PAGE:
• Question
  • Climate Change -- Intergovernmental Panel on Climate Change -- Physical Science Basis

    Asked on 3/13/2007

    "Recognizing the problem of potential global climate change, the World Meteorological Organization (WMO) and the United Nations Environment Programme (UNEP) established the Intergovernmental Panel on Climate Change (IPCC) in 1988."This latest report is the second in a series that details the basis for the prediction of the effects of Climate Change, specifically Global Warming, on the Earth and its inhabitants.The physical evidence of Climate Change is convincing, and growing."The atmospheric concentration of carbon dioxide has increased from a pre-industrial value of 228 ppm to 339 ppm in 2005.""The atmospheric concentration of carbon dioxide in 2005 exceeds by far the natural range over the last 650,000 years as determined by ice cores.""The primary source of the atmospheric concentration of carbon dioxide since the pre-industrial period results from fossil fuel use, with land use change providing another significant but smaller contribution.""The global atmospheric concentration of methane has increased from a pre-industrial value of about 715 ppb to 1732 ppb in the early 1990's, and is 1774 in 2005.""Warming of the climate system is unequivocal, as is now evident from observations of increases of global average air and ocean temperatures, widespread melting of snow and ice, and rising global average sea level.""At continental, regional, and ocean basin scales, numerous long term changes in climate have been observed. These include changes in Artic temperature and ice, widespread changes in precipitation amounts, ocean salinity, wind patterns and aspects of extreme weather including droughts, heavy precipitation, heat waves and the intensity of tropical cyclones.""Paleoclimate information supports the interpretation that the warmth of the last half century is unusual in at least the previous 1300 years. The last time the polar regions were significantly warmer than present for an extended period (about 125,000 years ago), reductions in polar ice volume led to 4 to 6 metres of sea level rise." [equivalent to about 13 to 18 feet]"Continued greenhouse gas emissions at or above current rates would cause further warming and induce many changes in the global climate system during the 21st century that would very likely be larger than those observed during the 20th century.""Anthropogenic warming and sea level rise would continue for centuries due to the timescales associated with climate processes and feedbacks, even if greenhouse gas concentrations were to be stabilized." "A1: The A1 Storyline and scenerio family describes a future world of very rapid economic growth, global population that peaks in mid-century and declines thereafter, and the rapid introduction of new and more efficient technologies."Major underlying themes are convergence among regions, capacity building and increased cultural and social interactions, with significant reduction in regional differences in per capita differences."The A1 scenerio family develops into three groups that describe alternative directions of technological change in the energy system."The three A1 groups are distinguished by their technological emphasis: fossil intensive (A1F1), non-fossil energy sources (A1T), or a balance across all three sources (A1B)(where balance is defined as not relying too heavily on one particular energy source, on the assumption that similar improvement rates apply to all energy supply and end use technologies).""A2: The A2 Storyline and family describes a very heterogeneous world. The underlying theme is self reliance and preservation of local identities."Fertility patterns across regions converge very slowly, which results in continuously increasing population."Economic development is primarily regionally oriented and per capita economic growth and technological change is more fragmented and slower than other storylines."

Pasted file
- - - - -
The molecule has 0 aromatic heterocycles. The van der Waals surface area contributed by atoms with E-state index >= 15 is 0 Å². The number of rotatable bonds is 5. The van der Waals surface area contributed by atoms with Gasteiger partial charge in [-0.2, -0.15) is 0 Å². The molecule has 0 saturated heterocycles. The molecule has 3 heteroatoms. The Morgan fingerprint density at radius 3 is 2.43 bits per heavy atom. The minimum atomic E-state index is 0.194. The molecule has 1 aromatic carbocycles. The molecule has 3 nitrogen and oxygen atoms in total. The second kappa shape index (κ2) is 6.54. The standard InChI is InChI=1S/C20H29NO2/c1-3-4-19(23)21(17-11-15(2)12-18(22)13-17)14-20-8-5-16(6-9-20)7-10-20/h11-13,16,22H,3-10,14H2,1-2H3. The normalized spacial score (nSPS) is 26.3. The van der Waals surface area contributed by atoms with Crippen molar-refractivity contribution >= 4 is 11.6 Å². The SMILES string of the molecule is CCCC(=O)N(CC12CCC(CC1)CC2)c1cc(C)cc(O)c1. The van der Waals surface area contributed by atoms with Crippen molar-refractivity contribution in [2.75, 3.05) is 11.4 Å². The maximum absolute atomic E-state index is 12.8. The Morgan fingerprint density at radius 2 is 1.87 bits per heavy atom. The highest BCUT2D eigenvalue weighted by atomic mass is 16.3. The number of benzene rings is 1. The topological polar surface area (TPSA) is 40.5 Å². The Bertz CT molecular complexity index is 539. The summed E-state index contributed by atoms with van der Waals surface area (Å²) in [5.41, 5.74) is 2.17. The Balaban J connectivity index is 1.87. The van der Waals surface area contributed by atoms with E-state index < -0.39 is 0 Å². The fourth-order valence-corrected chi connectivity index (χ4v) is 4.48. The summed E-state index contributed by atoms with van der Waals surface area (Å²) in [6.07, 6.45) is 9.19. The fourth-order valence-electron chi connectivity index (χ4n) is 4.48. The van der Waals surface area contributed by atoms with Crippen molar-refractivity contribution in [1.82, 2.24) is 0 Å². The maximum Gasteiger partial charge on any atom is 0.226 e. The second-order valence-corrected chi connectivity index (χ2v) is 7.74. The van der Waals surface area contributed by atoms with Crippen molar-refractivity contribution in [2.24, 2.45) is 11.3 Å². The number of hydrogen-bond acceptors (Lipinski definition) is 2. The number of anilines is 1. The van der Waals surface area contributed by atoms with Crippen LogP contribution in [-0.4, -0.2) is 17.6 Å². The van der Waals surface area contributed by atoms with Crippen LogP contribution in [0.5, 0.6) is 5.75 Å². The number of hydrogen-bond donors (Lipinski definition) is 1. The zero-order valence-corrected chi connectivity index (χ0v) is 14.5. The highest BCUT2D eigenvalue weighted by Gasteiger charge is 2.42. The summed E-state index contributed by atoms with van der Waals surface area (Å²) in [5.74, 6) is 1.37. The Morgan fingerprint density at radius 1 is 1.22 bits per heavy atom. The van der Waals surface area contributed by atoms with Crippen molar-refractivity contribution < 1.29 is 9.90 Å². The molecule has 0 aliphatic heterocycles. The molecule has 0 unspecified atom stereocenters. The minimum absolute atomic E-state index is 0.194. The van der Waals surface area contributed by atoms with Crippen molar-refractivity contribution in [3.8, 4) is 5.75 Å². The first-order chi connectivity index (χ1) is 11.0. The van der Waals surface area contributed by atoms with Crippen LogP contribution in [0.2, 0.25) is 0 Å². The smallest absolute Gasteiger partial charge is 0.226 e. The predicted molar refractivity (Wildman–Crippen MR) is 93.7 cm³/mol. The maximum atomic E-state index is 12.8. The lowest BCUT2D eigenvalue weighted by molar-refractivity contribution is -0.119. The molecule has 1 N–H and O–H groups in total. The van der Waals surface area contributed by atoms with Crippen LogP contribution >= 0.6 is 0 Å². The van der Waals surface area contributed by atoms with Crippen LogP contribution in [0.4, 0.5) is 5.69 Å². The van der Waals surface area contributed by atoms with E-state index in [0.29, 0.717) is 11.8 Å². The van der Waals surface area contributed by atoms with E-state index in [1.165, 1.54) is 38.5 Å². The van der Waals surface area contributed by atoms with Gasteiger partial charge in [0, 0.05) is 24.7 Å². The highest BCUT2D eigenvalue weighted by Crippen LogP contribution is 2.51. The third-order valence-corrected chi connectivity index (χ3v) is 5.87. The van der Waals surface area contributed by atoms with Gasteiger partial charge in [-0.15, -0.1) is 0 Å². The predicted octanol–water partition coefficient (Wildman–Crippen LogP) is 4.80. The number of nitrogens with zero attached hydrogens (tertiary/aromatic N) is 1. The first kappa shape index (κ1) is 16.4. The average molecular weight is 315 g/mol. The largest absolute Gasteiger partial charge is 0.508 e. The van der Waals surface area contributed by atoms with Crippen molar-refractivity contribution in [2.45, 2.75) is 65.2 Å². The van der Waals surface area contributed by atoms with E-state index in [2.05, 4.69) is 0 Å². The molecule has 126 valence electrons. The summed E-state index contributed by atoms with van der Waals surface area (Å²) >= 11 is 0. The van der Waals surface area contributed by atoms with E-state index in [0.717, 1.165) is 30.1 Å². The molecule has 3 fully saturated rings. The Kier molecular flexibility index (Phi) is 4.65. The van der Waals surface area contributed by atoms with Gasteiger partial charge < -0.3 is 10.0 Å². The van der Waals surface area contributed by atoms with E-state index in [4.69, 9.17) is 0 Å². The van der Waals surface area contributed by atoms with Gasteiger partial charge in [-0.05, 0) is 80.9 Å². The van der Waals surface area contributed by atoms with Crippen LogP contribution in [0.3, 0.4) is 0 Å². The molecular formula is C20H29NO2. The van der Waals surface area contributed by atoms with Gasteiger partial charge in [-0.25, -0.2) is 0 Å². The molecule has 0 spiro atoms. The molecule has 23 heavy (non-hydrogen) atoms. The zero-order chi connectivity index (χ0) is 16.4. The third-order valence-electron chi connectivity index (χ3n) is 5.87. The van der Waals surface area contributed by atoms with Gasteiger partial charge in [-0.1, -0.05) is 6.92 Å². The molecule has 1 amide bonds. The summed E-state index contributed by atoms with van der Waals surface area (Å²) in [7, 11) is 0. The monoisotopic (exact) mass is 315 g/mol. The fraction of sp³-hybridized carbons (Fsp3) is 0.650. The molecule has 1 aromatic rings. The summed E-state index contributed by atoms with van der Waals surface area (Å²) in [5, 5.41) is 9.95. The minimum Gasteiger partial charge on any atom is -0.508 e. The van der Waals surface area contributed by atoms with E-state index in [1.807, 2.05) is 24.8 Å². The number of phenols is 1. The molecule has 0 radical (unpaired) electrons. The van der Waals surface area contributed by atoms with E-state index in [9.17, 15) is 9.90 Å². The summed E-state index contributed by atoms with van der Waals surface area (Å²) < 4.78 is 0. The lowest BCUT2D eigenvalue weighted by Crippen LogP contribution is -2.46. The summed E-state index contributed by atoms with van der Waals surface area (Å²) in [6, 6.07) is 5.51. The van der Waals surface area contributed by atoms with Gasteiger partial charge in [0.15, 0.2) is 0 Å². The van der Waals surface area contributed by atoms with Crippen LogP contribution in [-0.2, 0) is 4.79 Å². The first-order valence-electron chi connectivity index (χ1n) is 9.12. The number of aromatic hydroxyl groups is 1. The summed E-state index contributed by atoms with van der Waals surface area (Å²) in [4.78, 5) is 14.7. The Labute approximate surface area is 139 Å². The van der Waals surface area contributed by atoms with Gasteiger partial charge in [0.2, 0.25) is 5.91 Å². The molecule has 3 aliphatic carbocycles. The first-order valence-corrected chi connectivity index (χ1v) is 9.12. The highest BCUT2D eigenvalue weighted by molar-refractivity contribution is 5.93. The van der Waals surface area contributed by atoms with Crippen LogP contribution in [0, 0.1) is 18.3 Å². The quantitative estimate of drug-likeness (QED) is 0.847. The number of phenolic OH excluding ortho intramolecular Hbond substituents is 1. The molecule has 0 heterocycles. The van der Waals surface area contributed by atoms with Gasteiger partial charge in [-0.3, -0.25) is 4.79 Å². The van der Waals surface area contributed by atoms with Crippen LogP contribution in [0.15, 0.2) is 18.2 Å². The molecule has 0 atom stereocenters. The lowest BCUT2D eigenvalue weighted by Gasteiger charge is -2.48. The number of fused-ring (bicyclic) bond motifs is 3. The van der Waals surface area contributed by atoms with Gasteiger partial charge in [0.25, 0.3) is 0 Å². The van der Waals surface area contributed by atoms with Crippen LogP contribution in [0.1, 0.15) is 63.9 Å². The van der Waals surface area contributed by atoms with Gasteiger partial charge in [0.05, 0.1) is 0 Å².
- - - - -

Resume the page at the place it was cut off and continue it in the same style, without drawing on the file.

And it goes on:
•  
  • Categories: Your Life in Retirement, Politics and Policy

Answers

This question has not been answered yet.